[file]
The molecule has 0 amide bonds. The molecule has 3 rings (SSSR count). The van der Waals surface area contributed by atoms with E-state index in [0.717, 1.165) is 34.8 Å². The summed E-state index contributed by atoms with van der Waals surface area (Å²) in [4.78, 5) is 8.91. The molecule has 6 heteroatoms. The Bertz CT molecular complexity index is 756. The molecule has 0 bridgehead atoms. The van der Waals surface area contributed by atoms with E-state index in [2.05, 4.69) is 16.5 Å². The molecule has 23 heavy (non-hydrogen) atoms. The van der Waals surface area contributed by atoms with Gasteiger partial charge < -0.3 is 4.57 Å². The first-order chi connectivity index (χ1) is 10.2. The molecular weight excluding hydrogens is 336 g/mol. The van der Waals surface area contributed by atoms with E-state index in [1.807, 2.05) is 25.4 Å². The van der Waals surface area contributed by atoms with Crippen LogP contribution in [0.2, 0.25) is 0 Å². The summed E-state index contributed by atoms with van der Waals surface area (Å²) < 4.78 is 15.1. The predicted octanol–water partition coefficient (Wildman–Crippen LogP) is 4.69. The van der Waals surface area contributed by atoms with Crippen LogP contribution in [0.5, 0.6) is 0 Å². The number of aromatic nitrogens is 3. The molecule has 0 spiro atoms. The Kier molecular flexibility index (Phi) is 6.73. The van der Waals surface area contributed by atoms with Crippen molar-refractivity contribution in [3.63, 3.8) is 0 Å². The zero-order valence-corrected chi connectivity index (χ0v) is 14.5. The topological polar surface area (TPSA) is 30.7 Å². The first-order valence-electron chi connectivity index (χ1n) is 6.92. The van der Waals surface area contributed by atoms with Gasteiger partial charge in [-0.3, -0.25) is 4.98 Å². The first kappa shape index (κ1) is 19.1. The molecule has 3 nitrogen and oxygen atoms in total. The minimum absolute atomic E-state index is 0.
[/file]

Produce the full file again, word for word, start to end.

The molecule has 0 amide bonds. The molecule has 3 rings (SSSR count). The van der Waals surface area contributed by atoms with E-state index in [0.717, 1.165) is 34.8 Å². The summed E-state index contributed by atoms with van der Waals surface area (Å²) in [4.78, 5) is 8.91. The molecule has 6 heteroatoms. The Bertz CT molecular complexity index is 756. The molecule has 0 bridgehead atoms. The van der Waals surface area contributed by atoms with E-state index in [2.05, 4.69) is 16.5 Å². The molecule has 23 heavy (non-hydrogen) atoms. The van der Waals surface area contributed by atoms with Gasteiger partial charge < -0.3 is 4.57 Å². The first-order chi connectivity index (χ1) is 10.2. The molecular weight excluding hydrogens is 336 g/mol. The van der Waals surface area contributed by atoms with E-state index in [1.807, 2.05) is 25.4 Å². The van der Waals surface area contributed by atoms with Crippen LogP contribution in [0.2, 0.25) is 0 Å². The summed E-state index contributed by atoms with van der Waals surface area (Å²) < 4.78 is 15.1. The predicted octanol–water partition coefficient (Wildman–Crippen LogP) is 4.69. The van der Waals surface area contributed by atoms with Crippen LogP contribution in [0.5, 0.6) is 0 Å². The number of aromatic nitrogens is 3. The molecule has 0 spiro atoms. The Kier molecular flexibility index (Phi) is 6.73. The van der Waals surface area contributed by atoms with Crippen molar-refractivity contribution in [3.63, 3.8) is 0 Å². The zero-order valence-corrected chi connectivity index (χ0v) is 14.5. The topological polar surface area (TPSA) is 30.7 Å². The first-order valence-electron chi connectivity index (χ1n) is 6.92. The van der Waals surface area contributed by atoms with Gasteiger partial charge in [-0.3, -0.25) is 4.98 Å². The first kappa shape index (κ1) is 19.1. The molecule has 3 nitrogen and oxygen atoms in total. The minimum absolute atomic E-state index is 0.